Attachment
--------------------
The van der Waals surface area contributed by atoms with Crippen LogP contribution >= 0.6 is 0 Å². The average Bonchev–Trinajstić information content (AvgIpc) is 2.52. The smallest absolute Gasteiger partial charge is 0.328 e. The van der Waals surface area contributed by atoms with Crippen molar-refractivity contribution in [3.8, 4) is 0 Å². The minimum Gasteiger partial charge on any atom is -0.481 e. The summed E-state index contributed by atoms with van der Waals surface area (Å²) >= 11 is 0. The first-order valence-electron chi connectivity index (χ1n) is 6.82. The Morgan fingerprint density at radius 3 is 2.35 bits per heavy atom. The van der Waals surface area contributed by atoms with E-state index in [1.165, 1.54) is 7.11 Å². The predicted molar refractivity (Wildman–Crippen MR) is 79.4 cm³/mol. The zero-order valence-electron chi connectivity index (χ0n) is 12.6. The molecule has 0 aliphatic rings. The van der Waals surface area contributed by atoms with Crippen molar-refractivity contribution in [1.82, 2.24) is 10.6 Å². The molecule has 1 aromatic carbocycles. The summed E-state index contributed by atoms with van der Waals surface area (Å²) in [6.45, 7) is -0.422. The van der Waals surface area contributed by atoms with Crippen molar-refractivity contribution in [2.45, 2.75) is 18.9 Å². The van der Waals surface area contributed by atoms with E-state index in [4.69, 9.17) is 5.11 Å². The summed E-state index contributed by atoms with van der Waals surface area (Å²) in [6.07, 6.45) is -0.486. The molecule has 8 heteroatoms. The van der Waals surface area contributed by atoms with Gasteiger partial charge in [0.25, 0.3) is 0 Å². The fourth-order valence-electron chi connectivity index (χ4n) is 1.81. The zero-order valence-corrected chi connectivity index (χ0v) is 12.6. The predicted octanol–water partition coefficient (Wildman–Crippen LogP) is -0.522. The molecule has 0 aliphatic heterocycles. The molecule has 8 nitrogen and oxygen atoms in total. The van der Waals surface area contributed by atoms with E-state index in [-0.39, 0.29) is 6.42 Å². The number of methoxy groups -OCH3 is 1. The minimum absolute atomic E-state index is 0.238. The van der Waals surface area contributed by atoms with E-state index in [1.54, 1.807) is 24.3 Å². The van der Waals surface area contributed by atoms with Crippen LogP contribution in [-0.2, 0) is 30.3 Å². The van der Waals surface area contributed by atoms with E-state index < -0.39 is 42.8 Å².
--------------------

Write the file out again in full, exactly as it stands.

The van der Waals surface area contributed by atoms with Crippen LogP contribution >= 0.6 is 0 Å². The average Bonchev–Trinajstić information content (AvgIpc) is 2.52. The smallest absolute Gasteiger partial charge is 0.328 e. The van der Waals surface area contributed by atoms with Crippen molar-refractivity contribution in [3.8, 4) is 0 Å². The minimum Gasteiger partial charge on any atom is -0.481 e. The summed E-state index contributed by atoms with van der Waals surface area (Å²) >= 11 is 0. The first-order valence-electron chi connectivity index (χ1n) is 6.82. The Morgan fingerprint density at radius 3 is 2.35 bits per heavy atom. The van der Waals surface area contributed by atoms with E-state index in [1.165, 1.54) is 7.11 Å². The predicted molar refractivity (Wildman–Crippen MR) is 79.4 cm³/mol. The zero-order valence-electron chi connectivity index (χ0n) is 12.6. The molecule has 0 aliphatic rings. The van der Waals surface area contributed by atoms with Crippen molar-refractivity contribution in [1.82, 2.24) is 10.6 Å². The molecule has 1 aromatic carbocycles. The summed E-state index contributed by atoms with van der Waals surface area (Å²) in [6.45, 7) is -0.422. The van der Waals surface area contributed by atoms with Crippen molar-refractivity contribution in [2.45, 2.75) is 18.9 Å². The van der Waals surface area contributed by atoms with E-state index in [4.69, 9.17) is 5.11 Å². The summed E-state index contributed by atoms with van der Waals surface area (Å²) in [6.07, 6.45) is -0.486. The molecule has 8 heteroatoms. The van der Waals surface area contributed by atoms with Gasteiger partial charge in [0.25, 0.3) is 0 Å². The fourth-order valence-electron chi connectivity index (χ4n) is 1.81. The zero-order valence-corrected chi connectivity index (χ0v) is 12.6. The predicted octanol–water partition coefficient (Wildman–Crippen LogP) is -0.522. The molecule has 0 aliphatic heterocycles. The molecule has 8 nitrogen and oxygen atoms in total. The van der Waals surface area contributed by atoms with E-state index in [-0.39, 0.29) is 6.42 Å². The number of methoxy groups -OCH3 is 1. The minimum absolute atomic E-state index is 0.238. The van der Waals surface area contributed by atoms with E-state index in [1.54, 1.807) is 24.3 Å². The van der Waals surface area contributed by atoms with Crippen LogP contribution in [-0.2, 0) is 30.3 Å². The van der Waals surface area contributed by atoms with E-state index < -0.39 is 42.8 Å².